They say, “Let’s pray about it.”
We have a drought and the country is starving, they will still say “Let’s pray about it.”
And in the end, we really don’t solve anything.
Jacobsen: In conversations with individuals who run secular organizations, such as yourself, and this will be touched on in a few questions, the different treatment of men and women in community is part of the wider culture and, therefore, part of the secular and the religious cultures. How do religions in Zambia treat men and women differently? How does this even influence secular culture in Zambia?
Tepa: It is well-known: Christianity is sexist. It does influence the Zambian culture in a lot of ways. The common belief that the household should have a man as a leader is also part and parcel of culture now. We have people in homes that are subjugated to a hierarchy, where the men are treated like kings and the rest like subjects. For example, if you are a woman, you have to kneel when serving food to men. That is the culture and that is what women are expected to do.
The treatment of women and men in Zambia is based on archaic cultural views, men are considered first class citizens and women are not. We don’t see them having the equal rights that the modern world advocates for.
Jacobsen: Does this also play out in the privileges men and women have in the community, not simply the rights?
Tepa: Men are incredibly privileged in such a culture. Many things that men can do; women’s can’t. It is a traditional perspective to think that a man can cheat, can go around cheating, but it is wrong if a woman does that. There is a huge, huge, huge gap when it comes to equality between men and women. Recently, there was a case where a Member of Parliament, assualted his wife and she took him to court.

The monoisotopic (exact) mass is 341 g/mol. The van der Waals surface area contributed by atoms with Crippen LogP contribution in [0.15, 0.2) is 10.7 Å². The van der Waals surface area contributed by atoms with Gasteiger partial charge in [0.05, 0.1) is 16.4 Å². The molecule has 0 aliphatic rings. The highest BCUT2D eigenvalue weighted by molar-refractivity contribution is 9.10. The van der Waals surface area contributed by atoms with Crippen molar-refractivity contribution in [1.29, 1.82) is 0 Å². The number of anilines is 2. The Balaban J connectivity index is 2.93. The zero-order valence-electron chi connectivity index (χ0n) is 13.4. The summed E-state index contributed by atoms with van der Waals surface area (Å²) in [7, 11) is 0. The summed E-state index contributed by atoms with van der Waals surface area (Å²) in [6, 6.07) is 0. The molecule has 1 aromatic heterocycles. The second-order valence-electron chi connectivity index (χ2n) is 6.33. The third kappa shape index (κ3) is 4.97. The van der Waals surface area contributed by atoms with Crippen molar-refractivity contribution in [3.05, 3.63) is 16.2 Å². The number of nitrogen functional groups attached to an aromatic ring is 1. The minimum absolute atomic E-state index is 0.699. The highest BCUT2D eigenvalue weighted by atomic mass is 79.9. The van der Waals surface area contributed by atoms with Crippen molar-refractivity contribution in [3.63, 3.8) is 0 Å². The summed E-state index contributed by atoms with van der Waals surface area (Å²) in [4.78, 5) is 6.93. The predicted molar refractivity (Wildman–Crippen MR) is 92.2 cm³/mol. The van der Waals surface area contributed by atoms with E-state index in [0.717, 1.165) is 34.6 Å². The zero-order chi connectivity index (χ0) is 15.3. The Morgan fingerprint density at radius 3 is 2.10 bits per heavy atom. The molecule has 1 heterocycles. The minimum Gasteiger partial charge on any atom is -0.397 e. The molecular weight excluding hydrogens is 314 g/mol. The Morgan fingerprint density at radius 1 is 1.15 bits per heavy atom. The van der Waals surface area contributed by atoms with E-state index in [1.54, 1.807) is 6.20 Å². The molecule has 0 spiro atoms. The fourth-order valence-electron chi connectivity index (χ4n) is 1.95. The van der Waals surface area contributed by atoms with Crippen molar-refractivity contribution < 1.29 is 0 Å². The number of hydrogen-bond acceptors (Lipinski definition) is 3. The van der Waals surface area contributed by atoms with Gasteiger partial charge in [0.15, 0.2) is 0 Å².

The case was dropped because he is a man in a government position. It is only after a public outcry from many activists and people who want to see equal rights for women, that the case went back to court – such things happen and will happen in a country that doesn’t acknowledge equal rights for women.
Jacobsen: If we are looking at Zambian secular culture, what organizations exist?
Tepa: there is only one organization for secular individuals in Zambia, Humanists and Atheists of Zambia. For the last couple of years we really wanted an organization that can represent the community and last year the organization was officially founded.
Jacobsen: How big is the community?
Tepa: As of now, we have, at least, approaching approximate 400 secular people. At least, the numbers that I see, even close to 500. That would be an accurate description. But then, of course, there are people out there. Sooner or later, we will see these numbers increase.
Jacobsen: What is the age bracket that is most common in it?
Tepa: The majority is under the age of 35. Most are youth. Very few are adults over 35. Because most of the older generation or most of the people are over 35. Their time in this country has been in a very religious one. They have not had the opportunity of expressing their opinions on social media.